NANOWRIMO Novel – Cuttings – Day 28 – The Next Narrative- part 2

The Next Narrative -” I paint your pain and feel it for you”

The process of painting a portrait of a being that can actually answer back has some novelty at first. She moves around him, looking at angles, shapes, how his body fits together. The absence of fur or hair or feathers is a little dis concerting until she gets her eyes in, learn to see form under skin.

He doesn’t actually speak much, there is a strange intensity to his gaze on her, almost as if the roles have been reversed, as if  it is him painting her, his eyes dart between her eyes and her hands and sometimes he leans back, shift his weight and sighs with pleasure.

The painting stutters on, her hands hurt, her head hurts, she has trouble seeing straight and she is trying to not see the changes in him, trying not to see his back straighten, his  hands unfurl, the lines etched on his face relax, slip away.

Somehow, whatever she has done with the pets, is much more marked in him, harder to ignore, because, deep down, she knows his interest is not in her, not in the art, not even in his own portrait, he has purchased not her skill with paint, but the miracle, the promise and delivery of new life, pain-free and rejuvenated.

When they finally part, he is upright, skin taut on his face, handshake firm, whist she, she is exhausted, hardly able to stand, hands shaking, lips moving constantly as she tries to remember everything she wants to say to him.

But once she is free, away from the canvas, away from him, it is another miracle

She stretches up, feels her back move freely, her shoulders unstiffen and she stands for a moment, enjoys the feeling of the sun against her strong young body and then she sits down on a bench and thinks very carefully and very deliberately about what has  happened and what she needs to do next.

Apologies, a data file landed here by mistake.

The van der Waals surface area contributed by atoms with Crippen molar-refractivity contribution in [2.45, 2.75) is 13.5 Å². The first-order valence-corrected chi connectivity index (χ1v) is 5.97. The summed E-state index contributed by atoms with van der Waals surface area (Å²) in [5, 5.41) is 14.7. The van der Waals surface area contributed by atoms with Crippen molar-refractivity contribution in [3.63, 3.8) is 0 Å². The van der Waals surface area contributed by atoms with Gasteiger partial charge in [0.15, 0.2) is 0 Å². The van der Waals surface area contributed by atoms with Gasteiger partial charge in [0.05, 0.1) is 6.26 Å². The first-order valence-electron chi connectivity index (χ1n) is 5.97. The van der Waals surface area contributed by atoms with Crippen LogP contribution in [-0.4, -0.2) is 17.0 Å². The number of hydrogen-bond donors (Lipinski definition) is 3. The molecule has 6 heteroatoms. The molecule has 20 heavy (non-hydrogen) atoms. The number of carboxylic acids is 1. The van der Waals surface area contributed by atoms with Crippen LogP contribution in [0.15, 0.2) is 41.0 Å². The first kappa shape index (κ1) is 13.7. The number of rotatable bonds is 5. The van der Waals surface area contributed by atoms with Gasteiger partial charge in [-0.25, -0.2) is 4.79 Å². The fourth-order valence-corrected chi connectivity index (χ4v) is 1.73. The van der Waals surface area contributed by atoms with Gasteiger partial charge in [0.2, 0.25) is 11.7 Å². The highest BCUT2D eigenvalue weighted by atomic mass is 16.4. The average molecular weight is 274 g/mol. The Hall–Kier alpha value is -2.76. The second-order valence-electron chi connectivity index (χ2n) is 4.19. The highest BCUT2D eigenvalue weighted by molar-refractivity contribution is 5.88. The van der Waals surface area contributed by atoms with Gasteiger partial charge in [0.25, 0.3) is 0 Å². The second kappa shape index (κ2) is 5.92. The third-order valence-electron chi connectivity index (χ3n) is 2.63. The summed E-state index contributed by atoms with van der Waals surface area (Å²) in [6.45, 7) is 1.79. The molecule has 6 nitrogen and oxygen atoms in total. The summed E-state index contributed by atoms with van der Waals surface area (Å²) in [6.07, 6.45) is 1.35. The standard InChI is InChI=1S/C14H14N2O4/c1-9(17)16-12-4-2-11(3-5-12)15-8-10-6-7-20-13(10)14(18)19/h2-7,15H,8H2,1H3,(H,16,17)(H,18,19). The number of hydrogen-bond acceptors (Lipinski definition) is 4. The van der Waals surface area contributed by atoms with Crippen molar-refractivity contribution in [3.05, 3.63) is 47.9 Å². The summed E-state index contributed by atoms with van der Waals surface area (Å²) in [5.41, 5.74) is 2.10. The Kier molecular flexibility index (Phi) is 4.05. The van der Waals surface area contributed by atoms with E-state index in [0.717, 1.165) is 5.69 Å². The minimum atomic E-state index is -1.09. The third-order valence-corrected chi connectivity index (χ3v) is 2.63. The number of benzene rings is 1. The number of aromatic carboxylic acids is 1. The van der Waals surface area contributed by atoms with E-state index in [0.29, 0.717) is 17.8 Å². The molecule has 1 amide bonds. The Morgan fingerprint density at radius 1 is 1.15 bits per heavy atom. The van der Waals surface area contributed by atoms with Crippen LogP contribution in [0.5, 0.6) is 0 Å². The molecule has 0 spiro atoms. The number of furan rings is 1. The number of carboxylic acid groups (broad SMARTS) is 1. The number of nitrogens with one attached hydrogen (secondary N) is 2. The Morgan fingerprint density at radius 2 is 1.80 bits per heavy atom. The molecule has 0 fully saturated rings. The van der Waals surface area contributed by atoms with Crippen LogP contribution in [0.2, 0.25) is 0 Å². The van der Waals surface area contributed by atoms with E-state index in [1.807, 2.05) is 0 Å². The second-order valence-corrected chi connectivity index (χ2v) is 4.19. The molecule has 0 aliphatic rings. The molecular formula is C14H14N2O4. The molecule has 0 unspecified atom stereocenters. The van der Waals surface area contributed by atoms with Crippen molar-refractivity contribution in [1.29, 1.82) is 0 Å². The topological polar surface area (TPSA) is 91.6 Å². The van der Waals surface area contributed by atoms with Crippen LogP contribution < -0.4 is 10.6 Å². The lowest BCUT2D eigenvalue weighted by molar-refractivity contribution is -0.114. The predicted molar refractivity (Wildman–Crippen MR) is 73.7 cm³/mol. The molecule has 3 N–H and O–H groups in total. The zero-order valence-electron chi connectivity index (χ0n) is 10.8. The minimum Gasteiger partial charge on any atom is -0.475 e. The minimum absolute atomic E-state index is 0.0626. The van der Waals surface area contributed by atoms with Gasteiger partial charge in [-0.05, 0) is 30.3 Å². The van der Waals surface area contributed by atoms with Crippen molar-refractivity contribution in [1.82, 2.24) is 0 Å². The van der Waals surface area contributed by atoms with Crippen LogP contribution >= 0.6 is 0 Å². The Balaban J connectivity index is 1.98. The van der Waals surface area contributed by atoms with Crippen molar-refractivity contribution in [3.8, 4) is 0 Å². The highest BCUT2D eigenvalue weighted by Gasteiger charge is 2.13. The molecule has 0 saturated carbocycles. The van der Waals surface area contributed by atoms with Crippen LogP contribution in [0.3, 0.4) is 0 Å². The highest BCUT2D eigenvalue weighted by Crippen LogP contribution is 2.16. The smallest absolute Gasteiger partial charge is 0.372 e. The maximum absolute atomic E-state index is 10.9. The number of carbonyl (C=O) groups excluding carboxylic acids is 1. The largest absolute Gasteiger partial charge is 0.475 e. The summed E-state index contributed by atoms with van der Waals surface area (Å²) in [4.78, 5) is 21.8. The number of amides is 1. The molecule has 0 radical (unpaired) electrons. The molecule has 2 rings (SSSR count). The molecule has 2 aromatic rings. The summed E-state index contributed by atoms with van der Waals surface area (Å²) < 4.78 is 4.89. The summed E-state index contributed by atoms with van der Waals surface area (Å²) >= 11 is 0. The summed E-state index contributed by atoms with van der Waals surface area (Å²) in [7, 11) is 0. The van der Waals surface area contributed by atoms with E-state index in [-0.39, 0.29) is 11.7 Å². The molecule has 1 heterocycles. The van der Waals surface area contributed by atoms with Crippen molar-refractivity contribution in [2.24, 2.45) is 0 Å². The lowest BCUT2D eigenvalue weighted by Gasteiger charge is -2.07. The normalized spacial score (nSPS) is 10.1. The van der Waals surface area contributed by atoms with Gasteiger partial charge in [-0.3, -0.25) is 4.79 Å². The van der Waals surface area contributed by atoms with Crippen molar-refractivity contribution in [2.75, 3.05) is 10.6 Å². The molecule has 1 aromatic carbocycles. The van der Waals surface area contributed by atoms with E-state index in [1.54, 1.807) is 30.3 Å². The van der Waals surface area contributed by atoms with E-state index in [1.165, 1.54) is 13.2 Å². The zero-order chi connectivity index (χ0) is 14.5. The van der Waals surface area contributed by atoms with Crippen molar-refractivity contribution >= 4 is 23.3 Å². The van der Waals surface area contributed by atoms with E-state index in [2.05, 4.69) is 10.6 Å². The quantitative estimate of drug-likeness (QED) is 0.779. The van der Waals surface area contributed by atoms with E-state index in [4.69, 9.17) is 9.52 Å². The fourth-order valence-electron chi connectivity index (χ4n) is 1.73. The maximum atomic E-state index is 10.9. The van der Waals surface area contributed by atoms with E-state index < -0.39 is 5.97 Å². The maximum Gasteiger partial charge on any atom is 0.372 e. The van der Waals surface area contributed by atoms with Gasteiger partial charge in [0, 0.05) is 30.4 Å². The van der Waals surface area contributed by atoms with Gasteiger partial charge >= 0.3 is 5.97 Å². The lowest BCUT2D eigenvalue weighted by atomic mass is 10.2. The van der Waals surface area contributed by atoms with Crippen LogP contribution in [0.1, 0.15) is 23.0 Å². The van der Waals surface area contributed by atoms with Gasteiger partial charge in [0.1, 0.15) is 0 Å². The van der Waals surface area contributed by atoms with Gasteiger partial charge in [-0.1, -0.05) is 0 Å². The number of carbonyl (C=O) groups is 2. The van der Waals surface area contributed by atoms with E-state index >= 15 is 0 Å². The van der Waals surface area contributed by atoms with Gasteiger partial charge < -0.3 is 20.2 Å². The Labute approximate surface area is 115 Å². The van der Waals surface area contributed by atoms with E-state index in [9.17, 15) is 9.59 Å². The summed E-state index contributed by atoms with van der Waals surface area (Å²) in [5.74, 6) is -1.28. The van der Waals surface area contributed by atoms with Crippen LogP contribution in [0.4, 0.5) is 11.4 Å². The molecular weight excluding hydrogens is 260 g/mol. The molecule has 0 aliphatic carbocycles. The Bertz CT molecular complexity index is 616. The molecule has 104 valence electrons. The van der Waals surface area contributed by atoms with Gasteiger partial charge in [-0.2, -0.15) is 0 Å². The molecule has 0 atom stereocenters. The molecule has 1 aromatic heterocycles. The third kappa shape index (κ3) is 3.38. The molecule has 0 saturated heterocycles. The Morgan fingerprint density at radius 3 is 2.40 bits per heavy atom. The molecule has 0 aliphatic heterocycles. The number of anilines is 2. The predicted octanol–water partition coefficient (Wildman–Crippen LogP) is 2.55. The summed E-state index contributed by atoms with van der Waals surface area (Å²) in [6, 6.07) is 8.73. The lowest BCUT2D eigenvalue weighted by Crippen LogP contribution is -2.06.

Her thinking surprises her, she was not aware of this steel at her core, did not know that she could be so business like, so pragmatic about this gift, so focussed on her own ambition, but she shrugs, maybe after all, she is no better than the concecptualist boys, always looking for the thing that will set them apart, make their names.

She walks home, towards her comfortable garden flat, mind already turning to that glass of wine, her own cats on her lap, the daily cigarette and the smoking ritual that goes along with it.

She knows what she should do, princesses, fairies, good angels have a clear career path in the stories. She should offer her gift up the greater good, relieve suffering, help the lame and poor, make happy endings,

“Bugger that”  she says, almost aloud and before she can think about it too hard, she has dived into a newsagent and bought an extravagant 20 cigarettes and a new lighter and is walking down the street, smoking in public, even blowing a defiant and perfect smoke ring.

Later at home, she makes more plans, she will need an agent, a gallery, but with great discretion, the story always only half told, only  half understood and she will choose the subjects and they will pay her a great deal of money, but more importantly, they will hang her paintings, her life-like accurate representations in every major gallery in the world.

She will change the course of art history, just her, alone.

People will learn to paint again and she will be the most famous artist in the world.

But, of course, you know all of this,  well, the last bit , the bit about the saviour of the art world  and all that , you must know, after all how many days have you stood in line waiting to see the collected works of the worlds’ greatest living artist and yes, I can see your clutching  your ticket, after all its worth a huge prize, a life changing prize, you chance to have your portrait painted by the mistress, if god willing, her health holds out for long enough.

About cathi rae

50ish teacher & aspiring writer and parent of a stroppy teenager and carer for a confused bedlington terrier and a small selection of horses who fail to shar emy dressage ambitions. Interested in contemporary fiction but find myself returning to PG Wodehouse when the chips are down View all posts by cathi rae

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